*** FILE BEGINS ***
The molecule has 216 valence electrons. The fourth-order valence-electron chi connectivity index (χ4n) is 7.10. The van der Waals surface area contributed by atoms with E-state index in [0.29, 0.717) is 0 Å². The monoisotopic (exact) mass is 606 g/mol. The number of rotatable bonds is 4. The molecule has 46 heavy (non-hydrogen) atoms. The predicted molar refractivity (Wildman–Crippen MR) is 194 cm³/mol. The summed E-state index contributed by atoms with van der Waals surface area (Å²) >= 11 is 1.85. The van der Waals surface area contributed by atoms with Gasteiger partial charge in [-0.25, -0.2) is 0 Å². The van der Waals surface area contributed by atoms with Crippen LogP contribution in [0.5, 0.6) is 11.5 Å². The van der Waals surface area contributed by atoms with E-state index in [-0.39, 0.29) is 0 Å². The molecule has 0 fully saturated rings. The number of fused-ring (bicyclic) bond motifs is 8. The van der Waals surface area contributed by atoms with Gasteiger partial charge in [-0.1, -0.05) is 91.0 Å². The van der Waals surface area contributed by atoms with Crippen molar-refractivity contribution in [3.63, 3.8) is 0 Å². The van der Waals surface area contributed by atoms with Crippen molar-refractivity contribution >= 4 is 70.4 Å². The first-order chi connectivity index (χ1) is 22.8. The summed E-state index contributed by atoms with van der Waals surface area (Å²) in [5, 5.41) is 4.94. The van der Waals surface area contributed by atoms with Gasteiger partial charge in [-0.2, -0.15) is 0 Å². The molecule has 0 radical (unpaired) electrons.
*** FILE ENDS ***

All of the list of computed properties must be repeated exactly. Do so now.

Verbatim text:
The molecule has 216 valence electrons. The fourth-order valence-electron chi connectivity index (χ4n) is 7.10. The van der Waals surface area contributed by atoms with E-state index in [0.29, 0.717) is 0 Å². The monoisotopic (exact) mass is 606 g/mol. The number of rotatable bonds is 4. The molecule has 46 heavy (non-hydrogen) atoms. The predicted molar refractivity (Wildman–Crippen MR) is 194 cm³/mol. The summed E-state index contributed by atoms with van der Waals surface area (Å²) >= 11 is 1.85. The van der Waals surface area contributed by atoms with Gasteiger partial charge in [-0.25, -0.2) is 0 Å². The van der Waals surface area contributed by atoms with Crippen LogP contribution in [0.5, 0.6) is 11.5 Å². The van der Waals surface area contributed by atoms with E-state index in [-0.39, 0.29) is 0 Å². The molecule has 0 fully saturated rings. The number of fused-ring (bicyclic) bond motifs is 8. The van der Waals surface area contributed by atoms with Gasteiger partial charge in [-0.1, -0.05) is 91.0 Å². The van der Waals surface area contributed by atoms with Crippen molar-refractivity contribution in [3.63, 3.8) is 0 Å². The van der Waals surface area contributed by atoms with Crippen molar-refractivity contribution >= 4 is 70.4 Å². The first-order chi connectivity index (χ1) is 22.8. The summed E-state index contributed by atoms with van der Waals surface area (Å²) in [5, 5.41) is 4.94. The van der Waals surface area contributed by atoms with Gasteiger partial charge in [-0.2, -0.15) is 0 Å². The molecule has 0 radical (unpaired) electrons.